And therefore the sample conclusion is that the project in these municipalities did not meet the objectives for which they were set because it took long time even to complete at an additional cost which were not meant for, so there was more wastages in a short time, more resources were wasted in order to complete but also this undermined the quality of the project.
Hon. Okumu used our interaction to express concern at the office of the Auditor General for failing to dig out the rot in districts by the way the AG focuses on themes.
“In financial audit, we were a little disappointed with the Auditor General’s findings because the Auditor General claimed that they are now focusing at thematic areas and not the entire district expenditure outlay. They can choose to focus on things like standards of education, standard of health, missing drugs. I think we have to engage them to ensure that audits must focus at where the largest amount of money (through the budget) goes.
In a brief Q and A session, Hon. Okumu, highlighted some of the achievements, challenges of handling local government financial records. Below are excerpts.
Qn What can you cite as achievements of your committee?
As a committee, we have managed to clear the backlog [of audit queries]. We are now working on the current audit report [by the auditor general] and we are going to finish this schedule on time. I think this is the biggest achievement we have done as a committee.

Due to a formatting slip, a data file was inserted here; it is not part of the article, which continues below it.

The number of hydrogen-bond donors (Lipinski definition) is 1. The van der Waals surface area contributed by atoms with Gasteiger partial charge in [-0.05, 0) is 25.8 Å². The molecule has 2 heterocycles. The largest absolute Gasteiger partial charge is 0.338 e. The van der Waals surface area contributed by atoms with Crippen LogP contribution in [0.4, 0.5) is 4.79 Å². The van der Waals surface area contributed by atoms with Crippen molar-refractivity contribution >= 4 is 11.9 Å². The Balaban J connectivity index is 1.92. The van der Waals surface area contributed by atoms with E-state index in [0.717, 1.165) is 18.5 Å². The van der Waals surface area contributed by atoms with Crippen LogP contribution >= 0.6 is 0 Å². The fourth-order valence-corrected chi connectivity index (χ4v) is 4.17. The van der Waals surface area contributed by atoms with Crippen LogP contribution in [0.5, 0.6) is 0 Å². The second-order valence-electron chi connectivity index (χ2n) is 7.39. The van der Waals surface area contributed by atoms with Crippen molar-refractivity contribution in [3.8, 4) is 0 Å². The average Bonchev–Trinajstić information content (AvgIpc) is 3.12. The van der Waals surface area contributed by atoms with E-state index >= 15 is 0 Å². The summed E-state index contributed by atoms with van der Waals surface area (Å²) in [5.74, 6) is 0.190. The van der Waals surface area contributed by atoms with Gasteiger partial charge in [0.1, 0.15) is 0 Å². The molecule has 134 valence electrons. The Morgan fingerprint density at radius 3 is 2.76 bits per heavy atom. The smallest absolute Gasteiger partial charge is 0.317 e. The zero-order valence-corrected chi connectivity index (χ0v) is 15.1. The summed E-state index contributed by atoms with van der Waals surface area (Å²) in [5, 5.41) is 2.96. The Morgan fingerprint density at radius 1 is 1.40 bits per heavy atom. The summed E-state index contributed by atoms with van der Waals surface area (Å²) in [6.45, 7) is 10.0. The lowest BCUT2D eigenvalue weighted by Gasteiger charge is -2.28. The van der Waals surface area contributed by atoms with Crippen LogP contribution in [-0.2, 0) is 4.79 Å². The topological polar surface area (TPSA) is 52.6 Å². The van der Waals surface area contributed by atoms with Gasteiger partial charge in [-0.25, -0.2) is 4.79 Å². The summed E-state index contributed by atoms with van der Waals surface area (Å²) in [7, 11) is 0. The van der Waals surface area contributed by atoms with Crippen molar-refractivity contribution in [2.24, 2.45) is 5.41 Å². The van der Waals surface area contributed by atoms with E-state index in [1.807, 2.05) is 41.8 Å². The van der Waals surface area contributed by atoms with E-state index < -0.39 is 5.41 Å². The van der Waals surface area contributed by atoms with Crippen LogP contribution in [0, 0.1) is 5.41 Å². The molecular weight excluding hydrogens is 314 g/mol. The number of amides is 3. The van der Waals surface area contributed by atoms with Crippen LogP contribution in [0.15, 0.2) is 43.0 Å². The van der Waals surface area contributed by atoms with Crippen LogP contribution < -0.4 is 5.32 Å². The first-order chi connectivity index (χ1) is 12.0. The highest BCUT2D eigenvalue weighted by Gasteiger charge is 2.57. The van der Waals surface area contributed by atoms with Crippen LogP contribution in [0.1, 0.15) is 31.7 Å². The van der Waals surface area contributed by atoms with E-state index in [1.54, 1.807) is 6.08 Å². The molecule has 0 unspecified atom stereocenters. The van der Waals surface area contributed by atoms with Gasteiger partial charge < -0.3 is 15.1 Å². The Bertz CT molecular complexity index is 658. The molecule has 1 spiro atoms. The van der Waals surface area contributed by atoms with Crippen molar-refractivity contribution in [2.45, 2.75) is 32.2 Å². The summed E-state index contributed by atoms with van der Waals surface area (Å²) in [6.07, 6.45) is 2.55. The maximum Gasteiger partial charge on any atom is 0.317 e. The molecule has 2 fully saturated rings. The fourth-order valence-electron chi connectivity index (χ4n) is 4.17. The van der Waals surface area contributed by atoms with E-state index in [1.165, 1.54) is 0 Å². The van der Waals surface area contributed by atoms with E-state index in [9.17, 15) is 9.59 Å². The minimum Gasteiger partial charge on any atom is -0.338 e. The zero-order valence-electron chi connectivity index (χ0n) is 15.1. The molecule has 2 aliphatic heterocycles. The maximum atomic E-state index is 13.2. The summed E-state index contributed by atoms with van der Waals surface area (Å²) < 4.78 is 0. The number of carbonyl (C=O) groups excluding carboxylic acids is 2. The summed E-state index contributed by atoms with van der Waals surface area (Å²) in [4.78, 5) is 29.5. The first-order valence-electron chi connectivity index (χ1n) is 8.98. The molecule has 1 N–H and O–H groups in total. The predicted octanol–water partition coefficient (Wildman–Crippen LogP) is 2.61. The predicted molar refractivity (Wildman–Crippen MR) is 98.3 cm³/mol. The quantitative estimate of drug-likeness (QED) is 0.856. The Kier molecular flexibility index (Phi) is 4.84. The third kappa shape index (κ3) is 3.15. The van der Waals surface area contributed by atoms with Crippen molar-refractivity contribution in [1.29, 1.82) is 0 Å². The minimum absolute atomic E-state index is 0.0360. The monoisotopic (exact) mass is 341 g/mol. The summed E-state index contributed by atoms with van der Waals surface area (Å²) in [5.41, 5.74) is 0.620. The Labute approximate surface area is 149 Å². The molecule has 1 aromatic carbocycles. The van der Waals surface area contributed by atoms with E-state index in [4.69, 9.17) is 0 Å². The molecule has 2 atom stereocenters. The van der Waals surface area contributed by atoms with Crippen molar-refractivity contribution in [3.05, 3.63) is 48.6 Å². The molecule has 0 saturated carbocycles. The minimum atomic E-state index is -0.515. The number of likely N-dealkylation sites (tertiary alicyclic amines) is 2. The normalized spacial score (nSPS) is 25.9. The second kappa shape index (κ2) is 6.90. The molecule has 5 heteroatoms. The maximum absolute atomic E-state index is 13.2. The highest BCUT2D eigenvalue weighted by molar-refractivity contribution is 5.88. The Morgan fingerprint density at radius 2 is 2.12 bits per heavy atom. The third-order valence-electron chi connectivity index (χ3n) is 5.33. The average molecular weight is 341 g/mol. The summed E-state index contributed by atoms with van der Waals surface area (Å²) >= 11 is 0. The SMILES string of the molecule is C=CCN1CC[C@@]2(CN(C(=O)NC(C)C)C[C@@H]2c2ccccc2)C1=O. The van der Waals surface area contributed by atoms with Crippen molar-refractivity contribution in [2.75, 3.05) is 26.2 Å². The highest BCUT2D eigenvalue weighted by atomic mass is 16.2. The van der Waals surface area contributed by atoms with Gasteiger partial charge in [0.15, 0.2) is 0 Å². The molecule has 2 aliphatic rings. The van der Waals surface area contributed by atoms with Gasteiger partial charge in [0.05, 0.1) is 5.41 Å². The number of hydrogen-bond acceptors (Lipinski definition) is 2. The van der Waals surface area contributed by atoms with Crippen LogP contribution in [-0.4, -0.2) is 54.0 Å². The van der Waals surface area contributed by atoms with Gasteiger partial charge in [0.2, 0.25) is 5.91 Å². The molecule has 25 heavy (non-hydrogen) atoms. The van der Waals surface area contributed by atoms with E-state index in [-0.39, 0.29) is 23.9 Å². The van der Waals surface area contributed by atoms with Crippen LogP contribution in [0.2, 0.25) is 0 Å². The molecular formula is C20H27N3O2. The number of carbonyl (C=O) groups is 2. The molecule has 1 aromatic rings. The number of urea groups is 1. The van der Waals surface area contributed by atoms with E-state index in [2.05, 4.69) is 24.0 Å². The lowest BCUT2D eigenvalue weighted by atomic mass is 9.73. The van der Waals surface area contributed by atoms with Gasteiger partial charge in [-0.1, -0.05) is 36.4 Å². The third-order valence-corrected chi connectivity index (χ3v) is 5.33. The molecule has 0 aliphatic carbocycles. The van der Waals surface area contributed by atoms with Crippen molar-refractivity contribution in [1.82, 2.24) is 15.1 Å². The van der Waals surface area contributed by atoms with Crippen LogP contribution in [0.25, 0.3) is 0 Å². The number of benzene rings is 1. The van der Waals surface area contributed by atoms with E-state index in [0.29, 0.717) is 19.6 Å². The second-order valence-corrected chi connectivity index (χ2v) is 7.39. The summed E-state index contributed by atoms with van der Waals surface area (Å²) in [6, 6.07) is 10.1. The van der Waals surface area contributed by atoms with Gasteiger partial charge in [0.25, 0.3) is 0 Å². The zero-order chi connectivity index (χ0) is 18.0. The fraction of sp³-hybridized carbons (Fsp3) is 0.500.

Qn. Have you managed to write any reports and what has been the impact of these reports?
By completing on schedule, it means that our reports have been tabled (presented) before parliament and have been passed. The rest is now the responsibility of government because the recommendations have been adopted and they are no longer committee reports, but rather reports of Parliament. Wo we have done our part as a committee. It is up to the executive now.
Qn. Is there a chance these reports will influence policy and national laws?
It will definitely, because the reports focus on a number of areas. They focus on institutional reforms, sanctions and we hope they will contribute to improving things.
Qn. What challenges have you faced as the Local Government Accounts Committee?
Our Challenge has been limited resource allocation to the committee. You see, we have been treated like any other committee of Parliament without appreciating the magnitude of our work. This is the biggest committee of parliament in terms of its mandate. It supervises more entities than any other committee. I.e All the districts, all the municipalities, all the town councils, all the sub counties in Uganda, all the tertiary institutions in Uganda. So it is huge.
Qn. How has you physical presence in the local governments helped your work?
An. It has helped to take parliament closer to the people. We want the local people on the periphery to see how their monies are being used. The local people also take advantage of our presence to volunteer vital information – as whistle blowers. This has enhanced our work.
Qn. How have you work contributed to improving local government accounts?
I think there has been a lot of positive impact because the accounting officers have been streamlined. The people know that accounting officers are simply servants and must give an account on the resources they get from government. So the people have become very vigilant and they are able to point out areas where there are problems.